The Fall is a beautiful film in both its storytelling and its visuals. The story takes place in a Los Angeles hospital in 1915, where we meet our two main characters. Alexandria (Untaru) is a young Romanian girl who broke her arm while helping her parents harvest oranges; Roy (Pace) is a Hollywood stuntman who is now paraplegic due to a stunt gone wrong.
Alexandria is a curious, friendly child, and wanders the hospital looking for things to amuse her during her convalescence. She happens upon Roy, who is bedridden, and he offers to tell her a story. As the movie progresses, it switches between the real scenes at the hospital and the dream-like narrative that Roy weaves for Alexandria. But it soon becomes apparent that Roy may be manipulating Alexandria toward his own ends.
The audience observes Roy’s story through the eyes and imagination of Alexandria (for example, Roy obviously means for character called “The Indian” to be a Native American in the style of old Westerns, but she imagines him to be from India). By the film’s climax, as the young girl begins to conflate reality and fantasy, visual and story elements from each begin to bleed into the other amidst the movie itself.
While the story is The Fall is incredibly affecting, with the interplay between Roy and Alexandria being particularly exceptional, it is the film’s visuals that mark it as something special. Despite the beautiful, colorful, often surrealistic imagery, the director claims that there are no visual effects to generate the film’s locations. Everything seen in the movie was discovered by Tarsem during his early career directing commercials, and filmed in 28 different countries over the course of four years. While many films may share a similar aesthetic, the CGI that is so en vogue these days can give off an unnatural look, no matter how good technology has gotten. In a film like The Fall, the visuals are so striking because they are real. It would be easy to take any frame from the movie and hang it on the wall as a framed piece of art.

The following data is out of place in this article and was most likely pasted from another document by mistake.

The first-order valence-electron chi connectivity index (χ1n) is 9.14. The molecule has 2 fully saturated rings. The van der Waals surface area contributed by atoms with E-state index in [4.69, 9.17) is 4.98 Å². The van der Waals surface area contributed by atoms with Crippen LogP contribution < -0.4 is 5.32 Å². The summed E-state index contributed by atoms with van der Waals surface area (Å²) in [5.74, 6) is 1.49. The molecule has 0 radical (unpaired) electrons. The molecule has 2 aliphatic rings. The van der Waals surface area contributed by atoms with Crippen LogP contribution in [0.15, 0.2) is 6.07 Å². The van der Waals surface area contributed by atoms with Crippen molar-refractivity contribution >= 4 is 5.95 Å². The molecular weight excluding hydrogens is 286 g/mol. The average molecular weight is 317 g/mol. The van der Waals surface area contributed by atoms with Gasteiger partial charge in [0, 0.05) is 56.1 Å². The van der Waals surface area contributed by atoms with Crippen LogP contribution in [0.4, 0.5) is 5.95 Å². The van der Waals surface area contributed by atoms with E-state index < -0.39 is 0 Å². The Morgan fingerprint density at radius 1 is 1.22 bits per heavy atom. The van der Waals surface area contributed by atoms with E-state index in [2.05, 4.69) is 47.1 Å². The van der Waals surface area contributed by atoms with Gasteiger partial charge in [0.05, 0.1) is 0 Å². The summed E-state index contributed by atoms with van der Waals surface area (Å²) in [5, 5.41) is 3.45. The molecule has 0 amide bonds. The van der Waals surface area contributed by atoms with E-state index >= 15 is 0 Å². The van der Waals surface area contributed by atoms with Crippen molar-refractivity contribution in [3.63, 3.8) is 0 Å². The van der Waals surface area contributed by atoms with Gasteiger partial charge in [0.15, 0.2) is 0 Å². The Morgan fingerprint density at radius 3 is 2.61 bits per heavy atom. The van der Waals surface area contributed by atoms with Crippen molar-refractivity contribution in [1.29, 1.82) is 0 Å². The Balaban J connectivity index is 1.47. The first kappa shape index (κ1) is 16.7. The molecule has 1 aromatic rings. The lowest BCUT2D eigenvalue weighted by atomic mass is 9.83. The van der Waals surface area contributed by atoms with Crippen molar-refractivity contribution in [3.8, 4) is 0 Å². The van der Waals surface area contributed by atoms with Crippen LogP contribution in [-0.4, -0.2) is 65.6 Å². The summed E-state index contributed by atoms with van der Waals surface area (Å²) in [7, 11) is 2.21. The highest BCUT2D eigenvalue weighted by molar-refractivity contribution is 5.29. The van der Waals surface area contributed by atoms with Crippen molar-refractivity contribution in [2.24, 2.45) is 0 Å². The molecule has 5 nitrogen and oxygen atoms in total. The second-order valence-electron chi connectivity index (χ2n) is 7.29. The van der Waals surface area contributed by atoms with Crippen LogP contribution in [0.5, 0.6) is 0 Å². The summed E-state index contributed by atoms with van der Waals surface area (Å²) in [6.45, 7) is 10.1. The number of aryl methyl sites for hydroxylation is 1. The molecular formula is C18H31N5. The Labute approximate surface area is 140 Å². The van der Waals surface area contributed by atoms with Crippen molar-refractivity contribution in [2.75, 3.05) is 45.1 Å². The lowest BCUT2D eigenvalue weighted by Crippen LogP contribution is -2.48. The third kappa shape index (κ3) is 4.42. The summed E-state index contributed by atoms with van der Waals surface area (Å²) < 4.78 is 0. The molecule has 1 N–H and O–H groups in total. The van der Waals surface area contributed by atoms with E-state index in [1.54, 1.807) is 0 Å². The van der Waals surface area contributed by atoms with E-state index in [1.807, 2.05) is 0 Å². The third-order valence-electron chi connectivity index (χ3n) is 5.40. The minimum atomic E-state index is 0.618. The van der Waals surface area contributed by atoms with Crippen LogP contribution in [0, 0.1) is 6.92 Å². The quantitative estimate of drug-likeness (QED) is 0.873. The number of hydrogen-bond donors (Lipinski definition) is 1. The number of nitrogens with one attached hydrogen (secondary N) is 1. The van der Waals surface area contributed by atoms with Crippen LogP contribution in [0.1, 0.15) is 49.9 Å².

Most of the criticism of this film seems to be that it is self-indulgent, and a bit too artsy. But in my opinion, The Fall is a visual feast and a delight to the senses. Sure, the story may seem a bit simplistic at first blush, but there is a subtlety through it all that grants it great texture. Moreover, the emotional arc of the film is striking. Pace and Untaru give profound performances that ground the highly fantastical story in reality. When all is said and done, The Fall is truly an amazingly beautiful piece of cinema.
Disclaimer: All images shown belong to Googly Films, Absolute Entertainment, Deep Films, Networxx Film Management, Radical Media, Tree Top Films, and/or Roadside Attractions, the use of which have not been specifically authorized by the copyright owner. This blog post is for non-commercial criticism and comment purposes only. I believe that this constitutes a ‘fair use’ of the copyrighted material as provided for in section 107 of the U.S. Copyright Law.
“As far as con man stories go, I think I’ve heard them all.
Of grifters, ropers, faro fixers; tales drawn long and tall.